Volume 8, Issue 1
The Wealth Counselor (for Clients)
Three Top Reasons to Update Your Estate Plan in 2014
Make this your top New Year’s resolution — update your estate plan this year. If you didn’t update your estate plan last year when the federal tax laws changed, 2014 is the year to make some important changes in it. Alterations to tax laws can definitely impact your estate, plus addressing two other key issues can help you be confident you have everything in place for yourself and your heirs. Here are the three main reasons to review and update your estate plan as soon as you can this year.
Federal Estate Taxes Are Now Stable
For a married couple, their estate can be worth more than ten million dollars before they have to worry about federal estate taxes. In the past, when the exemption was or was scheduled to be much lower, a large number of estate plans were set up using Bypass Trust provisions. In states with their own estate taxes, such as Maryland, this strategy still is effective.
With the Bypass Trust strategy, when a spouse dies, all of the deceased spouse’s assets do not go directly to the surviving spouse. Rather they are put in an estate tax avoidance/asset protection trust to minimize the estate tax exposure of the first spouse’s estate and also of the surviving spouse’s estate. That trust would be a separate taxpayer and file its own income tax return each year. There are also ongoing management and administrative costs. Offset against those disadvantages are the asset protection advantages that an irrevocable trust can provide and the possible opportunity to preserve the deceased spouse’s assets for heirs if the survivor has to go into a nursing home.
In addition to tax planning, there are other non-tax issues affecting your estate planning strategies.
Provide Divorce and Lawsuit Protection
1) Immaturity or mismanagement of assets could cause an inheritance to dissipate long before you intended.
Once an inheritance is lost, there is no way to recover it. You want the part of your hard-earned assets that you leave to pass on to your heirs to provide them a measure of financial security. That is best done through a “testamentary” trust – one that goes into effect and receives assets upon your death. A testamentary trust can provide divorce and lawsuit protection to your heirs as well as to protect a young or unwise heir from himself.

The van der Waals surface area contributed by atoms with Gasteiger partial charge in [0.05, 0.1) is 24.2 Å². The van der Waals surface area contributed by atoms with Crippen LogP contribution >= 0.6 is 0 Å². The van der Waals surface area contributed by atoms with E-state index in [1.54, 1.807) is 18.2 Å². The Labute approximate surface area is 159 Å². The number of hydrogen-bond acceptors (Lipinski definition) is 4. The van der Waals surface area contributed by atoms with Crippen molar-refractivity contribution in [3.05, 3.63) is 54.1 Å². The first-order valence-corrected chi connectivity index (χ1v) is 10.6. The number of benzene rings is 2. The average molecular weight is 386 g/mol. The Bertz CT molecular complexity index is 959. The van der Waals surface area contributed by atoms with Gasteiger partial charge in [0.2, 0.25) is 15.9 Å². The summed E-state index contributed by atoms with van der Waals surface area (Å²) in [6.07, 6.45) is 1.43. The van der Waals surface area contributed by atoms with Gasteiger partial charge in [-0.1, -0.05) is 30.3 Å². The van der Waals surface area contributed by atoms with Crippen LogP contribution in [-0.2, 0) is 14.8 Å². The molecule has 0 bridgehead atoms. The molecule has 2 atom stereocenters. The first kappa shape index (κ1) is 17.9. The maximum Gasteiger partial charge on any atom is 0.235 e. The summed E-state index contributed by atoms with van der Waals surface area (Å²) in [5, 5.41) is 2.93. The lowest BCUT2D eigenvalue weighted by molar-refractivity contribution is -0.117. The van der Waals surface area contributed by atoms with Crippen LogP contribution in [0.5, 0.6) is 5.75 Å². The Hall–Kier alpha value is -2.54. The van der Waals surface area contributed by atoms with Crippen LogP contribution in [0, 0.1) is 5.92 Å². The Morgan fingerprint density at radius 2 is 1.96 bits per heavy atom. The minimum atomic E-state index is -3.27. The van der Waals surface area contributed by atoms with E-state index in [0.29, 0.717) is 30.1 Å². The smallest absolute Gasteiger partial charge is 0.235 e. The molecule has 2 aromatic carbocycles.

Skyrocketing Costs of Long-Term Care
Most Americans worry about how long they may need care and how they will pay for it. Few have the income to cover those costs and so have to consume their assets to pay for care that is not covered by insurance. Medicare provides only limited, temporary nursing home care coverage, and that is only following a hospitalization of at least 3 days. Medicaid requires a person have minimal resources and the inability to pay for the nursing home before providing help. Protecting yourself and your spouse from ruinous long-term care costs requires a different sort of trust plan. Now is the time to review your estate and include some long-term care planning.
One possibility is moving assets into a Medicaid Asset Protection Trust. Assets that have been in a Medicaid Asset Protection Trust for five years are not included in the Medicaid calculation, so the sooner the trust is established, the more effectively it works.
If you do not have long-term care insurance, you should explore getting some. Your health will be a determining factor in whether it is available for you and its cost. There are also a variety of new insurance products that combine a life insurance death benefit with a long-term care benefit. Having a strategy for long-term care in your estate plan will give you, and your heirs, peace of mind.
Your estate plan may also need revision to protect assets for the survivor after the other spouse dies. The federal Medicaid laws have strict requirements for how that can be accomplished.
Early 2014 is the time to think about these three crucial issues and how they may relate to your own estate strategy. Make that New Year’s resolution today and call us for an appointment to review and revisit your current plan and goals. We will discuss with you the best possible solutions to meeting your estate plan objectives.
Sellers Johnson Law • 1 Research Court, Suite 450 • Rockville, Maryland 20850 • (240) 988-5530